By Miles Clyne
Fiscal Policy is the collective term for the taxing and spending behavior of governments. The fiscal/financial success or failure of past and present governments shows up in the total debt of a nation, which is the accumulation of annual deficits. It’s important to note that a declining deficit does not suggest a government is behaving prudently, it may be the opposite. But this is not the sales job you hear from any party in power.
In Canada, our current Minister of Finance Bill Morneau and our Prime Minister are at it again. They are attempting to “sell” the general public their recent fiscal update. They want us to believe that in a time of prosperity and above average growth in our economy, it is a time to increase our national debt.
The most basic of finance theory suggests that it is in the good times when you put away savings. The simple truth most of us know is the good times don’t last forever. And if you can’t save in the good times, you surely are not going to be saving in the bad times, so the debt never goes away, just gets larger. Their promise to balance the federal budget by 2019 is now another broken campaign promise. And sadly, just balancing the budget does not improve the government’s indebtedness. It merely maintains the amount of debt you have at the present level.
Do your own math, if you take home $3,000 per month after taxes. If the first bite out of your $3,000 is $2000 in loan payments, you now have $1,000 to see you through the month. Clearly the budget of a country is a lot larger, but the logic is identical. You only get to spend what is left after you pay what you owe.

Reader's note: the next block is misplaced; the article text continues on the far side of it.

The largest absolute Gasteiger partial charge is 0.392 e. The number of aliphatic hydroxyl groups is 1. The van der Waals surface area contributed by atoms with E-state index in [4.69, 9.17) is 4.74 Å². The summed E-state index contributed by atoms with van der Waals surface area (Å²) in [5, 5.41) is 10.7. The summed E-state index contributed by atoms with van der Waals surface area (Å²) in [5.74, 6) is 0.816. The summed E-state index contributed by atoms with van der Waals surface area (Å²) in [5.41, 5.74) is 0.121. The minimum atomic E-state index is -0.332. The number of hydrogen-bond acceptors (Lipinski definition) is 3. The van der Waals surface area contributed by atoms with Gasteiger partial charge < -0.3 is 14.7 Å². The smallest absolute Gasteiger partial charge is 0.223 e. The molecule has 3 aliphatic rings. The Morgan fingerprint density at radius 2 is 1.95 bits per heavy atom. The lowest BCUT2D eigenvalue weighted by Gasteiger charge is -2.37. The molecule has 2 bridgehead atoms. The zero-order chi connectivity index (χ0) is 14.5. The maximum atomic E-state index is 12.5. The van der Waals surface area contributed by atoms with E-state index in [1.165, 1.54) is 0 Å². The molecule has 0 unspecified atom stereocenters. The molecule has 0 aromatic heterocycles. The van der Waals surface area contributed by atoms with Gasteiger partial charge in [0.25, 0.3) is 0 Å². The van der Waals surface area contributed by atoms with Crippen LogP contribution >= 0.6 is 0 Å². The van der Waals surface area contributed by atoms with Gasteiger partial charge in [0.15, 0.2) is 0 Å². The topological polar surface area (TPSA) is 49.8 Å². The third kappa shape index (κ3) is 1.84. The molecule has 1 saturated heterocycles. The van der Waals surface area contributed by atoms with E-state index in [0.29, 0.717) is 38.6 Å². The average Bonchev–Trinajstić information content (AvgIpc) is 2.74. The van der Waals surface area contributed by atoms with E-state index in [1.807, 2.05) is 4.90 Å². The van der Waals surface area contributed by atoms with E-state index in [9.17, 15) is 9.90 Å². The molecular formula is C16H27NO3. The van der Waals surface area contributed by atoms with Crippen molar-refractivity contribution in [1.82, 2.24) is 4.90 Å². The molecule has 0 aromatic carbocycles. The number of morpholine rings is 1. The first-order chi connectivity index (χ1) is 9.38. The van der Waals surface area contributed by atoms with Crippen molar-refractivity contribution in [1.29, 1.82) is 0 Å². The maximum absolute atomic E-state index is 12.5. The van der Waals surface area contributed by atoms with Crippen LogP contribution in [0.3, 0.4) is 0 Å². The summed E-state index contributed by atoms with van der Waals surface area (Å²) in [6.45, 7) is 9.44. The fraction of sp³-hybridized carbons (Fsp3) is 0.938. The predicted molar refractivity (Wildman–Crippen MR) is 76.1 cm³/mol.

It doesn’t take an economics professor to see the short sightedness of increasing debt and deficits in the good times. When the good times end, tax revenues fall, programs and benefits are cut. Who do you think will be impacted the most? Typically, it is the folks who have the least. The poor and the young come to my mind immediately. Oddly, these are the very people our government says they are looking out for.
Perhaps if both Justin and Bill had actually earned their fortunes as opposed to inheriting them, they would appreciate what it takes to succeed. Never in their lives have they ever had to think about the basics: food, clothing and shelter, nor have their children. It is very understandable that they are out of touch with what the average person goes through every day, as well as what an economy needs in order to succeed long term.
Fiscal intelligence comes from the basics, like appreciating that the good times are often the only opportunity to eliminate deficits and pay down debt. When the hard times come, governments then have better tools. Their cash flow is higher because of less debt, so programs don’t have the same risks of being cut. And they have more flexibility to borrow if necessary to help stimulate the economy. The ultimate benefit is more stability to the economy and people.
Many families and businesses live though these cycles repeatedly. If your family never needed to appreciate the concept of a rainy-day fund, the logic may make little sense to you. The saying my wife kept repeating to our kids when they were little rings in my head; better to have it and not need it, then to need it and not have it.
It will take years and possibly decades to tally the impact fiscal mismanagement from our governments has on our country. Just like bad money management often does not show up personally for some time. If personally you carry a lot of debt, and you’re managing to keep up with your payments all can seem OK. But what are your risks if interest rates increase, or a lay off or injury happens in your family? Do you have options?
Keep in mind if you look to our leaders as examples, they are not playing with their own money and they have the right to raise taxes to make up for their misbehavior.